_DSC2985-Edit_DSC2997-EditEn route to Pinedale, WY, which was our stopping point for the night, we encountered lots of wildlife nearby.  A herd of pronghorn antelope ladies were spotted just off in the distance … and as you can see they spotted us too.DSC_2732Of course, their male counterpart was nearby and overseeing his harem, which I’m sure he worked hard to gather.  To me, pronghorn are such interesting looking creatures, with their fancy horns and all … like crowns on their heads.  LOLDSC_2760Of course, deer were numerous and looking to establish harems of ladies of their own.DSC_2831To my surprise, we also encountered wild horses.  We only spotted two in the near vicinity, but they sure were majestic looking.  Is it just me, or is there something super special about them?DSC_2884The next morning we ventured into Grand Teton NP, met up my good friend Jen, and first made our way to the Jenny Lake area, including some of the outlying places as well.  It was such a fabulous, sunny day, and the perfect temperature as well._DSC9884About that time, we met up with some friends, Phil & Rodney, who were unexpectedly in Yellowstone NP and bummed that they didn’t get good views of the Tetons when they were there just a few days earlier.  Nothing that a quick phone call couldn’t fix … and soon we were meeting up with them at the iconic Oxbow Bend.  I mean, views like this were well worth the drive back, don’t you think?  _DSC0013-Edit-Edit_DSC0006-Edit-Edit-EditAfter spending some time there, drooling about the views, we all decided to go try to find  some bears.  After all, I had been in a bit of a “bear drought” lately and eager to find some.  We encountered a grizzly boar grazing in the brush and had him to ourselves for a few minutes before others spotted the action.  While it was exciting to find and photograph him … as it kept grazing with its head DOWN, not UP.  LOLDSC_3385Then it was time to find some other gems on this gorgeous autumn day.  Before long, the clouds started forming low and the results were amazing._DSC0042-EditThe next day, we came across lots of wildlife … including the distant but quite beautiful view of a bull elk walking away from us.  It was OK with me because, I mean, how beautiful was this view, with the fog and moody sky in the distance?  I was thrilled.DSC_5086-Edit-Edit-EditOf course, a highlight for us, was finding this feisty red fox … pretty much almost to ourselves!  This fox worked the sage brush so hard, digging away at it roots, as it hunted for little squirrels and such.  It never stopped even … like the Everyready Bunny it was.  So entertaining.  I did have one problem … too much lens!  Good problem, I know!DSC_3500-Edit-2Oh, they say the eyes have it and that was never so true as this guy (or gal).  They had me in a trance!  LOLDSC_3502-Edit-EditWell, whatever it found and munched just before this shot, must have been good, as it licked its chops.DSC_3574Bison are always a welcomed sighting when in the Tetons.  I think we caught this group during Siesta Time.  LOL_DSC3184-Edit At one point though, we found ourselves in our car quite close to a few that were quite ready to engage in some fighting.  I was amazed at how powerful they were and amused at how when two dominant bison were sparring, there was usually another (the “ref”?) nearby observing them._DSC3156Of course, no bison photo op is never complete without the shot of the tongue sticking out … whether up its nose or not.  DSC_3668Lots of pronghorn antelope were present and gathered up in harems, which the male protected at all costs.DSC_3706We watched as several times the male chased away other males trying to get a few recruits within his harem.  This guy would have none of that!DSC_3730The mule deer bucks were gathered up together in the wet field, as the weather changed quite a bit between day one and two.DSC_4712DSC_4050DSC_4415More bull elk were coming out, but it was weird because we heard very little bugling, which I was a bit disappointed about.  Still, to witness these big guys roaming in the wilderness was exciting.DSC_3456On the third day, it began to snow a little, then quite a lot … those big giant snowflakes … and it gave the area a whole new look.  Gorgeous!_DSC0143-EditWhile I was quite thrilled with the unexpected snowfall, I don’t think this belted kingfisher was as pleased.  Poor thing was spotted on a ramp to the water and looked quite cold.DSC_5296Snow falling adds so much to an image in the Tetons, I think.  We encountered several bull moose and a female with a juvenile with her, as they made some fast time crossing the landscape and off into the mass of autumn-kissed trees they went.DSC_5408-EditWell, until next time when we return in early spring, I’ll leave everyone with that last look that I got from the active red fox … so cute … I can never resist an image of an animal walking away.  DSC_3619Hope that you enjoyed sharing our autumn trip to the Tetons with us.  It should be noted that in 2017, the fall colors never really arrived, and most of it was unseasonably late.  You just never know.  🙂  Thanks so much to Jen, Phil, and Rodney for sharing our fun with us.  It’s always better with friends!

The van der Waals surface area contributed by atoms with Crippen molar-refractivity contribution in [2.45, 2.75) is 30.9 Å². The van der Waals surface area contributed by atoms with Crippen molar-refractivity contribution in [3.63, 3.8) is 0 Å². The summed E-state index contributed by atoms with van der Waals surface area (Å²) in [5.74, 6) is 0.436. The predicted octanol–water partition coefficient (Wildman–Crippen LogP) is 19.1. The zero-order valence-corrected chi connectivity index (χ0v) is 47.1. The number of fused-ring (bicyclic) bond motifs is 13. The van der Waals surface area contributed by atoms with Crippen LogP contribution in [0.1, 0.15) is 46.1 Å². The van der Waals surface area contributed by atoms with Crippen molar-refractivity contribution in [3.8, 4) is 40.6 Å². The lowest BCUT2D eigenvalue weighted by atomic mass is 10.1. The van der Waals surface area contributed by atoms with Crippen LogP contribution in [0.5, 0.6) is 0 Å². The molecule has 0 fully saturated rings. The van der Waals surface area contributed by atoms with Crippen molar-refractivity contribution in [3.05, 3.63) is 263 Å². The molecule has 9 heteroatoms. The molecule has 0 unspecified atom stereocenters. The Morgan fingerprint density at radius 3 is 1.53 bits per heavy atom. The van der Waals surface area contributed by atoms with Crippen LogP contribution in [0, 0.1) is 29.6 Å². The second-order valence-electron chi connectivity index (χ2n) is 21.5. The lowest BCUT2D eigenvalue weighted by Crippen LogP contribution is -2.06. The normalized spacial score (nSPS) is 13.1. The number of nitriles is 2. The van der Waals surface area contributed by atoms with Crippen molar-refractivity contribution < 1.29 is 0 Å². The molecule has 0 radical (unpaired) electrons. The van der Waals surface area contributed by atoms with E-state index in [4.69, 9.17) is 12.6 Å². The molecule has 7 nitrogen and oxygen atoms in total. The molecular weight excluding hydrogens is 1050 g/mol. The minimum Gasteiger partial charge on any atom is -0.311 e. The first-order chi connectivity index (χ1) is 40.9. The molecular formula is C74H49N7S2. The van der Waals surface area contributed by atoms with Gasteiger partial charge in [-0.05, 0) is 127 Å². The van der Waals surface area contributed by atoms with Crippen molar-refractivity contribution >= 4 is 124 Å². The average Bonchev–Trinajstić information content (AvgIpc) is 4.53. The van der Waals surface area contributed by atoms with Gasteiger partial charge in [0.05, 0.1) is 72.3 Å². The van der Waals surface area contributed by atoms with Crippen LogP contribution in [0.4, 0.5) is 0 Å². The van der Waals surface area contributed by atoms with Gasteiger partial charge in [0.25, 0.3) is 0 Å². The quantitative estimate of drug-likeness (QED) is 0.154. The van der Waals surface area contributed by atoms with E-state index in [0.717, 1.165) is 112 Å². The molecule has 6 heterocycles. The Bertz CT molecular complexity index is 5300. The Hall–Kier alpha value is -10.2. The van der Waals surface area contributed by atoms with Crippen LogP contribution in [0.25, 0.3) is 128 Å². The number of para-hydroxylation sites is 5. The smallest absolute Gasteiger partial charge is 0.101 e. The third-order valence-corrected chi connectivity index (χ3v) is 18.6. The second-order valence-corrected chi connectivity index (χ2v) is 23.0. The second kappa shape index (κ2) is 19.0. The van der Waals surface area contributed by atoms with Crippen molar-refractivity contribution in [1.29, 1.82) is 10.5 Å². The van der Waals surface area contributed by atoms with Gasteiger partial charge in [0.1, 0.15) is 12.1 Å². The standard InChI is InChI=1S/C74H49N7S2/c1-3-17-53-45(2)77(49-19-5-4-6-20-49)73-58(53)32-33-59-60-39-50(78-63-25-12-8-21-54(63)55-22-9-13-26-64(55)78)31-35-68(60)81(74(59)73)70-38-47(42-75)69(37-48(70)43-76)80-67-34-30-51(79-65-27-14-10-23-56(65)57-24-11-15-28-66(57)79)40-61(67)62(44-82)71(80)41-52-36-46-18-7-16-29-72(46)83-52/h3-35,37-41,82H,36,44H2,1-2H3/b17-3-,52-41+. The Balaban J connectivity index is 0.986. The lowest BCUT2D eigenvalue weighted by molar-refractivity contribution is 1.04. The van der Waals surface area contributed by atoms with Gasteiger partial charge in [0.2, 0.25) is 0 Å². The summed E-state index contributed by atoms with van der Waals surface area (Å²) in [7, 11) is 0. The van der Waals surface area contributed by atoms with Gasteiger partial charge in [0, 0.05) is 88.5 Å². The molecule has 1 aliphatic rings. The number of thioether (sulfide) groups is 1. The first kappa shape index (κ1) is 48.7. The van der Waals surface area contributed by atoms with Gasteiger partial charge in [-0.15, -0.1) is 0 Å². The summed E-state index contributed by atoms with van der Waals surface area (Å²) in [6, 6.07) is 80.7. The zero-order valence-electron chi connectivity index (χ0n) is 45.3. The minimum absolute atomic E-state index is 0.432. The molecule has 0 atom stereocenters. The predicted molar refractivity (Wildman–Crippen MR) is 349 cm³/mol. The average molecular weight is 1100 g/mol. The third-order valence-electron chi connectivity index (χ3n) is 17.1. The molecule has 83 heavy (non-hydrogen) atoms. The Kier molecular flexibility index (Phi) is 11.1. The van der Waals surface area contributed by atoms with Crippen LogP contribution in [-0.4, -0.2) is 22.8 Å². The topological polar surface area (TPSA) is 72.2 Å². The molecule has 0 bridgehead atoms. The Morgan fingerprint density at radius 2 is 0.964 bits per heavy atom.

Next up:  The Colorado Verson of Autumn

© 2017  TNWA Photography / Debbie Tubridy

http://www.tnwaphotography.com

Colorado’s Highline Lake State Park